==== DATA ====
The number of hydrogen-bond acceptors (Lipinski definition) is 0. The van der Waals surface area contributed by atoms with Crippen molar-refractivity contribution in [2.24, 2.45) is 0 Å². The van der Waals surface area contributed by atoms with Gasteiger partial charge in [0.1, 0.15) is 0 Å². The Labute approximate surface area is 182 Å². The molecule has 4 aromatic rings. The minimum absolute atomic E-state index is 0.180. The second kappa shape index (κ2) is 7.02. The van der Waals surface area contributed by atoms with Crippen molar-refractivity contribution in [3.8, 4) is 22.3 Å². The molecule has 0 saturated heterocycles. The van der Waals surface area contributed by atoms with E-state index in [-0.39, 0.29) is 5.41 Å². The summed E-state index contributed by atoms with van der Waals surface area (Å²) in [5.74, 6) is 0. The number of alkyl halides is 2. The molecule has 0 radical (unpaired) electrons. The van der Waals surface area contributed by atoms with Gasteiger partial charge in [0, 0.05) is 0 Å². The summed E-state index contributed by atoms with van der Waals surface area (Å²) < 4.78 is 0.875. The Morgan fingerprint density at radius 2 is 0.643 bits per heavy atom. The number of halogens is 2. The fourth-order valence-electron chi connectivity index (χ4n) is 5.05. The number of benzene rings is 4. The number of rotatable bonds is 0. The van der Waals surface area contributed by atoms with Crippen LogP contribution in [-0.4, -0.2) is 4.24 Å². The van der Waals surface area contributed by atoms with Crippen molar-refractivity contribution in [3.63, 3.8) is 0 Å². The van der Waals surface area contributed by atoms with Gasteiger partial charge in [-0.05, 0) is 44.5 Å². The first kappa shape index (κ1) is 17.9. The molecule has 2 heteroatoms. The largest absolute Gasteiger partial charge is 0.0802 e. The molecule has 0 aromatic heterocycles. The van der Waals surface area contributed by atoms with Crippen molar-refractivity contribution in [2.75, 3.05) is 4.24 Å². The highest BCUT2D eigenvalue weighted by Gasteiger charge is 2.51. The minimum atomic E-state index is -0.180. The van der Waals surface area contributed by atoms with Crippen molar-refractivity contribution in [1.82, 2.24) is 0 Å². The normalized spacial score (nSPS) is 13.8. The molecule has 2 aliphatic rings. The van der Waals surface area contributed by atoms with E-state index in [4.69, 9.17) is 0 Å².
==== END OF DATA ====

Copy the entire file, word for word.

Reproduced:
The number of hydrogen-bond acceptors (Lipinski definition) is 0. The van der Waals surface area contributed by atoms with Crippen molar-refractivity contribution in [2.24, 2.45) is 0 Å². The van der Waals surface area contributed by atoms with Gasteiger partial charge in [0.1, 0.15) is 0 Å². The Labute approximate surface area is 182 Å². The molecule has 4 aromatic rings. The minimum absolute atomic E-state index is 0.180. The second kappa shape index (κ2) is 7.02. The van der Waals surface area contributed by atoms with Crippen molar-refractivity contribution in [3.8, 4) is 22.3 Å². The molecule has 0 saturated heterocycles. The van der Waals surface area contributed by atoms with E-state index in [-0.39, 0.29) is 5.41 Å². The summed E-state index contributed by atoms with van der Waals surface area (Å²) in [5.74, 6) is 0. The number of alkyl halides is 2. The molecule has 0 radical (unpaired) electrons. The van der Waals surface area contributed by atoms with Gasteiger partial charge in [0, 0.05) is 0 Å². The summed E-state index contributed by atoms with van der Waals surface area (Å²) < 4.78 is 0.875. The Morgan fingerprint density at radius 2 is 0.643 bits per heavy atom. The number of halogens is 2. The fourth-order valence-electron chi connectivity index (χ4n) is 5.05. The number of benzene rings is 4. The number of rotatable bonds is 0. The van der Waals surface area contributed by atoms with Crippen LogP contribution in [-0.4, -0.2) is 4.24 Å². The van der Waals surface area contributed by atoms with Crippen molar-refractivity contribution in [3.63, 3.8) is 0 Å². The van der Waals surface area contributed by atoms with Gasteiger partial charge in [-0.05, 0) is 44.5 Å². The first kappa shape index (κ1) is 17.9. The molecule has 2 heteroatoms. The largest absolute Gasteiger partial charge is 0.0802 e. The molecule has 0 aromatic heterocycles. The van der Waals surface area contributed by atoms with Crippen molar-refractivity contribution in [2.75, 3.05) is 4.24 Å². The highest BCUT2D eigenvalue weighted by Gasteiger charge is 2.51. The minimum atomic E-state index is -0.180. The van der Waals surface area contributed by atoms with Crippen molar-refractivity contribution in [1.82, 2.24) is 0 Å². The normalized spacial score (nSPS) is 13.8. The molecule has 2 aliphatic rings. The van der Waals surface area contributed by atoms with E-state index in [4.69, 9.17) is 0 Å².